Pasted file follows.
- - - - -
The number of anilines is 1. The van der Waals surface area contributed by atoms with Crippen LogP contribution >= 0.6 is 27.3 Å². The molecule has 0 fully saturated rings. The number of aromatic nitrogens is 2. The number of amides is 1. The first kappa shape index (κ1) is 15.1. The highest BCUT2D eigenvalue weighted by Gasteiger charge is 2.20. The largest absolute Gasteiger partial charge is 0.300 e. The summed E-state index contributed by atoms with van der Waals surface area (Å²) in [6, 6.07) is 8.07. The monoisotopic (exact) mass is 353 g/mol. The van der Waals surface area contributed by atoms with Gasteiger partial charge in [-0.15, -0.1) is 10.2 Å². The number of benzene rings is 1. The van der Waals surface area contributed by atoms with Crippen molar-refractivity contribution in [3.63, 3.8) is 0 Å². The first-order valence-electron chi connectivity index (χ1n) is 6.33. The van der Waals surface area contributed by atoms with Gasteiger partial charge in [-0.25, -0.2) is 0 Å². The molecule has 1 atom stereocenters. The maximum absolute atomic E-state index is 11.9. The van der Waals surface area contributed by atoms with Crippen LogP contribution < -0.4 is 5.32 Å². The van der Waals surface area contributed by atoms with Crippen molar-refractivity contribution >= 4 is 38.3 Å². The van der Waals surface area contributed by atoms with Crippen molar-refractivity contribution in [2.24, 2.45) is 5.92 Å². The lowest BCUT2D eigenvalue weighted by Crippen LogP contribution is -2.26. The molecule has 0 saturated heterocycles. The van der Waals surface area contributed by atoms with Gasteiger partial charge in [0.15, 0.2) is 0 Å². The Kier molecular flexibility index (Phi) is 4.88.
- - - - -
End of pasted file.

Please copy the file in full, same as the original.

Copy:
The number of anilines is 1. The van der Waals surface area contributed by atoms with Crippen LogP contribution >= 0.6 is 27.3 Å². The molecule has 0 fully saturated rings. The number of aromatic nitrogens is 2. The number of amides is 1. The first kappa shape index (κ1) is 15.1. The highest BCUT2D eigenvalue weighted by Gasteiger charge is 2.20. The largest absolute Gasteiger partial charge is 0.300 e. The summed E-state index contributed by atoms with van der Waals surface area (Å²) in [6, 6.07) is 8.07. The monoisotopic (exact) mass is 353 g/mol. The van der Waals surface area contributed by atoms with Gasteiger partial charge in [-0.15, -0.1) is 10.2 Å². The number of benzene rings is 1. The van der Waals surface area contributed by atoms with Crippen molar-refractivity contribution in [3.63, 3.8) is 0 Å². The first-order valence-electron chi connectivity index (χ1n) is 6.33. The van der Waals surface area contributed by atoms with Gasteiger partial charge in [-0.25, -0.2) is 0 Å². The molecule has 1 atom stereocenters. The maximum absolute atomic E-state index is 11.9. The van der Waals surface area contributed by atoms with Crippen LogP contribution < -0.4 is 5.32 Å². The van der Waals surface area contributed by atoms with Crippen molar-refractivity contribution >= 4 is 38.3 Å². The van der Waals surface area contributed by atoms with Crippen molar-refractivity contribution in [2.24, 2.45) is 5.92 Å². The lowest BCUT2D eigenvalue weighted by Crippen LogP contribution is -2.26. The molecule has 0 saturated heterocycles. The van der Waals surface area contributed by atoms with Gasteiger partial charge in [0.15, 0.2) is 0 Å². The Kier molecular flexibility index (Phi) is 4.88.